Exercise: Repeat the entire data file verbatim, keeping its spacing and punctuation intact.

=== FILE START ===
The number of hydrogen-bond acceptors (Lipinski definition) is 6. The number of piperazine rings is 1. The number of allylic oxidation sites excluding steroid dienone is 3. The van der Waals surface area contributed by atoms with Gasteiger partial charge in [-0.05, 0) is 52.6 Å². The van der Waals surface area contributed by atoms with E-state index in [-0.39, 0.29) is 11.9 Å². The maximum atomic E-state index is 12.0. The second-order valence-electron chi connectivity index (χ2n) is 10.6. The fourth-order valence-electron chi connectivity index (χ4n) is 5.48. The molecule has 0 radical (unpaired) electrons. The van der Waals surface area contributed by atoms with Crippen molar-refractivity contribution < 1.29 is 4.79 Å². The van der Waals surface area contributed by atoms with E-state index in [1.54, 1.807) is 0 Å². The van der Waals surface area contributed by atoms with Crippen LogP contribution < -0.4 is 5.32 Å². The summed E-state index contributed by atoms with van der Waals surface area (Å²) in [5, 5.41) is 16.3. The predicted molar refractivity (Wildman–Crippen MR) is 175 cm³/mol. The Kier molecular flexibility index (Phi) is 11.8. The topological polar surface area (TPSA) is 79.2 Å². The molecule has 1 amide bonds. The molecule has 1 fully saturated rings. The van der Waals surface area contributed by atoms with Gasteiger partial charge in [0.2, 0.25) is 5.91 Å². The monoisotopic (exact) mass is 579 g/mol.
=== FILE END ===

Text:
The number of hydrogen-bond acceptors (Lipinski definition) is 6. The number of piperazine rings is 1. The number of allylic oxidation sites excluding steroid dienone is 3. The van der Waals surface area contributed by atoms with Gasteiger partial charge in [-0.05, 0) is 52.6 Å². The van der Waals surface area contributed by atoms with E-state index in [-0.39, 0.29) is 11.9 Å². The maximum atomic E-state index is 12.0. The second-order valence-electron chi connectivity index (χ2n) is 10.6. The fourth-order valence-electron chi connectivity index (χ4n) is 5.48. The molecule has 0 radical (unpaired) electrons. The van der Waals surface area contributed by atoms with Crippen molar-refractivity contribution < 1.29 is 4.79 Å². The van der Waals surface area contributed by atoms with E-state index in [1.54, 1.807) is 0 Å². The van der Waals surface area contributed by atoms with Crippen LogP contribution < -0.4 is 5.32 Å². The summed E-state index contributed by atoms with van der Waals surface area (Å²) in [5, 5.41) is 16.3. The predicted molar refractivity (Wildman–Crippen MR) is 175 cm³/mol. The Kier molecular flexibility index (Phi) is 11.8. The topological polar surface area (TPSA) is 79.2 Å². The molecule has 1 amide bonds. The molecule has 1 fully saturated rings. The van der Waals surface area contributed by atoms with Gasteiger partial charge in [0.2, 0.25) is 5.91 Å². The monoisotopic (exact) mass is 579 g/mol.